Federal weather forecasters urged Florida residents to prepare for the possibility of a major storm as Hurricane Irma strengthened to a Category 5 storm Tuesday morning.
The storm is expected to hit the Virgin Islands and Puerto Rico on Tuesday and forecasters from the National Hurricane Center say the likelihood that it will strike the mainland U.S. later this week has increased in recent days. The odds that it will hit Florida are particularly high, though the forecast still remains uncertain several days out.
Forecasts that Irma would likely hit the U.S. hard. The hurricane’s windspeed has hit 180 miles per hour, among the highest ever recorded in the Atlantic. The five-day forecast shows that windspeed declining to 145 miles per hour by Friday, still high enough to inflict significant damage.
The National Hurricane Center also warned that the storm will be felt far from its center, leading to flooding from storm surge and high winds across a vast area. And, while risks to the rest of the U.S. remain uncertain, but forecasters urged “everyone in hurricane-prone areas” to prepare.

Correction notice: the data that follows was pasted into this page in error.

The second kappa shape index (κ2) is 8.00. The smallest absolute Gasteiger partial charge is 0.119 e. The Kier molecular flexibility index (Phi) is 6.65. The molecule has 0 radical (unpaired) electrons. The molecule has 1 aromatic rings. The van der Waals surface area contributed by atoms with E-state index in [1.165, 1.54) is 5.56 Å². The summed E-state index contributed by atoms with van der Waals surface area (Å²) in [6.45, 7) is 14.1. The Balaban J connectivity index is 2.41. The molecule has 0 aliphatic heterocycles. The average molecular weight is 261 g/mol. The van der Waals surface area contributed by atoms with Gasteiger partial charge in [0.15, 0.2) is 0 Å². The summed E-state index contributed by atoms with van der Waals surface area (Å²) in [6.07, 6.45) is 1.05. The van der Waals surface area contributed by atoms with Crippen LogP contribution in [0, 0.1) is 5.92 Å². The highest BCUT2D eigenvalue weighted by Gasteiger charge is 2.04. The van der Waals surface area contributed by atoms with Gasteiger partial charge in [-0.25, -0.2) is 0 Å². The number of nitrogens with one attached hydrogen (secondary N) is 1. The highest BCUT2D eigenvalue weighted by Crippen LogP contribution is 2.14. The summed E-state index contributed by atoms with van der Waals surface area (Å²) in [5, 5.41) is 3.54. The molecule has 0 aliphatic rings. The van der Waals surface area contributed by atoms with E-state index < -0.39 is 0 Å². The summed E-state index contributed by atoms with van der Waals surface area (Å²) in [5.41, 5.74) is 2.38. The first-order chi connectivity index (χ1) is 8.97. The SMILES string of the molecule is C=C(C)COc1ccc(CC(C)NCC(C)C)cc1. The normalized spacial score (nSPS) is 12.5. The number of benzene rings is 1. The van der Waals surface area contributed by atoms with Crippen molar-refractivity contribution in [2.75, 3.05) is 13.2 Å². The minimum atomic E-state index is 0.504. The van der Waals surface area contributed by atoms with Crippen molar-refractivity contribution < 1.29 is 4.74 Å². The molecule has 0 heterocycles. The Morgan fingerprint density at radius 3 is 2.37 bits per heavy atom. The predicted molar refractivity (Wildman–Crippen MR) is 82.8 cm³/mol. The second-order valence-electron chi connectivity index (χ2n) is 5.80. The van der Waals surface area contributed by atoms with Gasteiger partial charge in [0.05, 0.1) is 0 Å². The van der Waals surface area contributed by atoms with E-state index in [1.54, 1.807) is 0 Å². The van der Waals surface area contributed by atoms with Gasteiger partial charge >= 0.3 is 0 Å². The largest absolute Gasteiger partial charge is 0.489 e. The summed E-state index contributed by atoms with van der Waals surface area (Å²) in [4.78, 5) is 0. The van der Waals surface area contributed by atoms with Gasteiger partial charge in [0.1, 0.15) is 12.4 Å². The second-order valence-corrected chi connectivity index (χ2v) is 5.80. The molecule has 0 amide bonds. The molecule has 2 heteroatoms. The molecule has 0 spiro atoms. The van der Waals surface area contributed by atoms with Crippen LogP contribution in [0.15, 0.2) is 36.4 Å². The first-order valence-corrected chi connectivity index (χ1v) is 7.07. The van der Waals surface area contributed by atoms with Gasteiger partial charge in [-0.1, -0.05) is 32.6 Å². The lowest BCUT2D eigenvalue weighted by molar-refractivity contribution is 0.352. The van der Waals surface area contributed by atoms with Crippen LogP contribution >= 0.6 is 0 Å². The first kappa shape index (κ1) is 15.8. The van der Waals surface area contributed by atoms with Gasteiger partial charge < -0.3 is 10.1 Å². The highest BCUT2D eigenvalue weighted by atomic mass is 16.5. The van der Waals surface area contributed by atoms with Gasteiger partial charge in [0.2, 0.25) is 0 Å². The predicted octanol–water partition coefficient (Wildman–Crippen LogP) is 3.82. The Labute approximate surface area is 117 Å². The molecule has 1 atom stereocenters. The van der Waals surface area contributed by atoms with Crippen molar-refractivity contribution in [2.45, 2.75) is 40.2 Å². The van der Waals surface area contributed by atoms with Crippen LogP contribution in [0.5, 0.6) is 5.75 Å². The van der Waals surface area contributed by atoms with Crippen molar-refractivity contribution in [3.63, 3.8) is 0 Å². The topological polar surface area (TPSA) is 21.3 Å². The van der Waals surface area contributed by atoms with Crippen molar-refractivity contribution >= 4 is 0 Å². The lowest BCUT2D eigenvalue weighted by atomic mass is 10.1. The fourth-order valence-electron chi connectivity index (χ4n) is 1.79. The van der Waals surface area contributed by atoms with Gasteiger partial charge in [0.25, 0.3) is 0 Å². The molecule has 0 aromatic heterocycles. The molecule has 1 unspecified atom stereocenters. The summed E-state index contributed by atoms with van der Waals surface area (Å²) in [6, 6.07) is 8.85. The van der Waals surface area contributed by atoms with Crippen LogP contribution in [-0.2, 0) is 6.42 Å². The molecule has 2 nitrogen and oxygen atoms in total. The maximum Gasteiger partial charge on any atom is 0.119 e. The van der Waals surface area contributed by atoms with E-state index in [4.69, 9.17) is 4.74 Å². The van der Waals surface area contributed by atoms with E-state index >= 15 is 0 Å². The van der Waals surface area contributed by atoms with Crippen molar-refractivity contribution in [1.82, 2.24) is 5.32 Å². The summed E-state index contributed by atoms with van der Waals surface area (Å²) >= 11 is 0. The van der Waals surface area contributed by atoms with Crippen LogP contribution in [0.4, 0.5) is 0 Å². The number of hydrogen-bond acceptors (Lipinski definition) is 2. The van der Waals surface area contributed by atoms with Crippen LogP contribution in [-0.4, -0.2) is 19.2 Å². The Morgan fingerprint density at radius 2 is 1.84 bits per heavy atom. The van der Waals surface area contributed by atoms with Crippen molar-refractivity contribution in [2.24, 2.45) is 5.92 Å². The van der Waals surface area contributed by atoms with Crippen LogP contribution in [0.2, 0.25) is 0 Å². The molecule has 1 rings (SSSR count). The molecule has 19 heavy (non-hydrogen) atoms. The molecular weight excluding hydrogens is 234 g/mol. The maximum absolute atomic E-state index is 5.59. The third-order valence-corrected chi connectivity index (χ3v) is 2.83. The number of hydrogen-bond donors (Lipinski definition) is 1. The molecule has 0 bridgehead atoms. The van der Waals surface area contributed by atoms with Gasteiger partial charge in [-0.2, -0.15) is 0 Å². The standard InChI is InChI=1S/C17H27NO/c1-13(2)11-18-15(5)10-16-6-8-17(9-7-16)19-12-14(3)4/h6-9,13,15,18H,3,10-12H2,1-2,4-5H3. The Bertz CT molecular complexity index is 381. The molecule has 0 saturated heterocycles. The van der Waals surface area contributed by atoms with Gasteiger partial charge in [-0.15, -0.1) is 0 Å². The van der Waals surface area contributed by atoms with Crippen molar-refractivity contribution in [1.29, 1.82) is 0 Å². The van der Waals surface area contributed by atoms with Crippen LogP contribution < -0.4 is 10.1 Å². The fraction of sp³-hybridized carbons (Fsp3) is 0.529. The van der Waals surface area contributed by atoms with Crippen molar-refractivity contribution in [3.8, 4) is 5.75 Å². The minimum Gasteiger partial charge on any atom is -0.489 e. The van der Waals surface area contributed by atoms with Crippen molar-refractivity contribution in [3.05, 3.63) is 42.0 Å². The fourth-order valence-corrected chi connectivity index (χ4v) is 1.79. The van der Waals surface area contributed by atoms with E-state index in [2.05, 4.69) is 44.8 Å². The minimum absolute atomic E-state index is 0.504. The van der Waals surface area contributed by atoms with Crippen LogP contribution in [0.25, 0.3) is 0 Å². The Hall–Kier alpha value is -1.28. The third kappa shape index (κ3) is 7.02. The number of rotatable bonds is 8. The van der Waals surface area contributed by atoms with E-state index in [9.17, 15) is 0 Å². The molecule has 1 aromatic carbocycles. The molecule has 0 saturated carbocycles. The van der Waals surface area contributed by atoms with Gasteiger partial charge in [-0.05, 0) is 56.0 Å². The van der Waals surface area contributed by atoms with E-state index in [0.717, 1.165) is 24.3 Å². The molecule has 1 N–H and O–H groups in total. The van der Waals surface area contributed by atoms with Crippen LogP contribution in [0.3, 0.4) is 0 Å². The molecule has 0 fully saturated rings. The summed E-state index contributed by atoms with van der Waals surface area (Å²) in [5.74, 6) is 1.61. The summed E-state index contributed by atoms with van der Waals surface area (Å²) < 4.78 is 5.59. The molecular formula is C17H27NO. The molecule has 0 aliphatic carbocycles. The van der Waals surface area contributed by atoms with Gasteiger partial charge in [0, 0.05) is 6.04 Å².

Florida Gov. Rick Scott declared a state of emergency and activated the state’s national guard in response.
The storm threat comes just days after Hurricane Harvey hit Houston and the surrounding area in Texas, leaving at least 60 dead and billions in damage.
- Here's Where All The Strongest Hurricanes Have Hit the U.S. in the Past 50 Years
- 2022 Time100 NEXT: TIME’s List Of Emerging Leaders Who Are Shaping the Future
- Industrial Farming Causes Climate Change. The ‘Slow Food’ Movement Wants to Stop It
- Here Are the 12 New Books You Should Read in October
- Artist Oliver Jeffers Wants to Paint the World Out of a Corner
- A Vibrant North Korean Community in London Finds Its Days Are Numbered
- COVID-19 Vaccines Can Make Periods Longer, Study Says
- Column: What Happened When My Entire Family Came Out